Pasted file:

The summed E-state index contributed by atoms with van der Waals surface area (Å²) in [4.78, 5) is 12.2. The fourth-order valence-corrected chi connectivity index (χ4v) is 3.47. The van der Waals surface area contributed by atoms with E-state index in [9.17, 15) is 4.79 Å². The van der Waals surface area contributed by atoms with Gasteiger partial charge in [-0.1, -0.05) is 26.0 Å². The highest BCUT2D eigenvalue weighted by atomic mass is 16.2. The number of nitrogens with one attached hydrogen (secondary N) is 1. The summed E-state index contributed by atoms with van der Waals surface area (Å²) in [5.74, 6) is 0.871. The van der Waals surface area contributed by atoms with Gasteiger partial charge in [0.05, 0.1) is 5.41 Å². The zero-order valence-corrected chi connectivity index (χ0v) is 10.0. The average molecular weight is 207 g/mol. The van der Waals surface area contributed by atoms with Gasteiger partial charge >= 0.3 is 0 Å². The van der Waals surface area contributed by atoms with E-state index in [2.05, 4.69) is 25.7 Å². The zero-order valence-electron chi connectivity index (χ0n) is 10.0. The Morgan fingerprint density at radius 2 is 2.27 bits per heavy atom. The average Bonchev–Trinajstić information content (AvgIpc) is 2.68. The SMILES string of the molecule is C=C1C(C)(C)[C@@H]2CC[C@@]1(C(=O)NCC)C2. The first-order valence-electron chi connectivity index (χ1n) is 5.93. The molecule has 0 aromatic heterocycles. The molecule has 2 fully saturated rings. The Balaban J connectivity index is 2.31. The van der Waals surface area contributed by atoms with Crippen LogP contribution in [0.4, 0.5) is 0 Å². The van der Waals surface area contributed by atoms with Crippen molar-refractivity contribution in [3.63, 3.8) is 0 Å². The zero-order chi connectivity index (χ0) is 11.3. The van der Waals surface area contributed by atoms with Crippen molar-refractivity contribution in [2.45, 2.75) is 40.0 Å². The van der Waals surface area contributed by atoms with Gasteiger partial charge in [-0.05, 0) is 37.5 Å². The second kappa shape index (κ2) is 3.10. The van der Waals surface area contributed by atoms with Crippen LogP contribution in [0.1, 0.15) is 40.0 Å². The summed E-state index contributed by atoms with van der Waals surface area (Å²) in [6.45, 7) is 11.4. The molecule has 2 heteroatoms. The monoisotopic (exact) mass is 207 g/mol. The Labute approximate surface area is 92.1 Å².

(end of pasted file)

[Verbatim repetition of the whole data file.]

The summed E-state index contributed by atoms with van der Waals surface area (Å²) in [4.78, 5) is 12.2. The fourth-order valence-corrected chi connectivity index (χ4v) is 3.47. The van der Waals surface area contributed by atoms with E-state index in [9.17, 15) is 4.79 Å². The van der Waals surface area contributed by atoms with Gasteiger partial charge in [-0.1, -0.05) is 26.0 Å². The highest BCUT2D eigenvalue weighted by atomic mass is 16.2. The number of nitrogens with one attached hydrogen (secondary N) is 1. The summed E-state index contributed by atoms with van der Waals surface area (Å²) in [5.74, 6) is 0.871. The van der Waals surface area contributed by atoms with Gasteiger partial charge in [0.05, 0.1) is 5.41 Å². The zero-order valence-corrected chi connectivity index (χ0v) is 10.0. The average molecular weight is 207 g/mol. The van der Waals surface area contributed by atoms with Gasteiger partial charge >= 0.3 is 0 Å². The van der Waals surface area contributed by atoms with E-state index in [2.05, 4.69) is 25.7 Å². The zero-order valence-electron chi connectivity index (χ0n) is 10.0. The Morgan fingerprint density at radius 2 is 2.27 bits per heavy atom. The average Bonchev–Trinajstić information content (AvgIpc) is 2.68. The SMILES string of the molecule is C=C1C(C)(C)[C@@H]2CC[C@@]1(C(=O)NCC)C2. The first-order valence-electron chi connectivity index (χ1n) is 5.93. The molecule has 0 aromatic heterocycles. The molecule has 2 fully saturated rings. The Balaban J connectivity index is 2.31. The van der Waals surface area contributed by atoms with Crippen LogP contribution in [0.4, 0.5) is 0 Å². The van der Waals surface area contributed by atoms with Crippen molar-refractivity contribution in [3.63, 3.8) is 0 Å². The zero-order chi connectivity index (χ0) is 11.3. The van der Waals surface area contributed by atoms with Crippen molar-refractivity contribution in [2.45, 2.75) is 40.0 Å². The van der Waals surface area contributed by atoms with Gasteiger partial charge in [-0.05, 0) is 37.5 Å². The second kappa shape index (κ2) is 3.10. The van der Waals surface area contributed by atoms with Crippen LogP contribution in [0.1, 0.15) is 40.0 Å². The summed E-state index contributed by atoms with van der Waals surface area (Å²) in [6.45, 7) is 11.4. The molecule has 2 heteroatoms. The monoisotopic (exact) mass is 207 g/mol. The Labute approximate surface area is 92.1 Å².